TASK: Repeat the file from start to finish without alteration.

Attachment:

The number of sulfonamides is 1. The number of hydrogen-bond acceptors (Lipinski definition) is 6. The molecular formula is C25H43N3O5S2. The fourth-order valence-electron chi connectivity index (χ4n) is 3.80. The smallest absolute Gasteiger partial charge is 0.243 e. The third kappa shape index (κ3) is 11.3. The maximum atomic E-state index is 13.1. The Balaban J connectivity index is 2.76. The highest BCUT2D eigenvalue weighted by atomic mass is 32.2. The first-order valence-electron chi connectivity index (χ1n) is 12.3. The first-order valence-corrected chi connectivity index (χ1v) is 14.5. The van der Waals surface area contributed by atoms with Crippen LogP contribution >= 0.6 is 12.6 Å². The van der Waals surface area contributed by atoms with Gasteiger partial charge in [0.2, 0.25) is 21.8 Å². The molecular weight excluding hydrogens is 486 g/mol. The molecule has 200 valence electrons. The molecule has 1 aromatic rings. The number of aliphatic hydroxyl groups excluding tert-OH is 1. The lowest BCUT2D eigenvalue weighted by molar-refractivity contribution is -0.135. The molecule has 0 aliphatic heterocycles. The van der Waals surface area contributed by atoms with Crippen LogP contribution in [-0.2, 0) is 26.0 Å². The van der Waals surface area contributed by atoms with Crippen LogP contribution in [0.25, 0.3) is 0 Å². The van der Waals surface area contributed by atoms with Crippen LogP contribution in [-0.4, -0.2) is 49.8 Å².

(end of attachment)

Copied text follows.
The number of sulfonamides is 1. The number of hydrogen-bond acceptors (Lipinski definition) is 6. The molecular formula is C25H43N3O5S2. The fourth-order valence-electron chi connectivity index (χ4n) is 3.80. The smallest absolute Gasteiger partial charge is 0.243 e. The third kappa shape index (κ3) is 11.3. The maximum atomic E-state index is 13.1. The Balaban J connectivity index is 2.76. The highest BCUT2D eigenvalue weighted by atomic mass is 32.2. The first-order valence-electron chi connectivity index (χ1n) is 12.3. The first-order valence-corrected chi connectivity index (χ1v) is 14.5. The van der Waals surface area contributed by atoms with Crippen LogP contribution >= 0.6 is 12.6 Å². The van der Waals surface area contributed by atoms with Gasteiger partial charge in [0.2, 0.25) is 21.8 Å². The molecular weight excluding hydrogens is 486 g/mol. The molecule has 200 valence electrons. The molecule has 1 aromatic rings. The number of aliphatic hydroxyl groups excluding tert-OH is 1. The lowest BCUT2D eigenvalue weighted by molar-refractivity contribution is -0.135. The molecule has 0 aliphatic heterocycles. The van der Waals surface area contributed by atoms with Crippen LogP contribution in [-0.2, 0) is 26.0 Å². The van der Waals surface area contributed by atoms with Crippen LogP contribution in [0.25, 0.3) is 0 Å². The van der Waals surface area contributed by atoms with Crippen LogP contribution in [-0.4, -0.2) is 49.8 Å².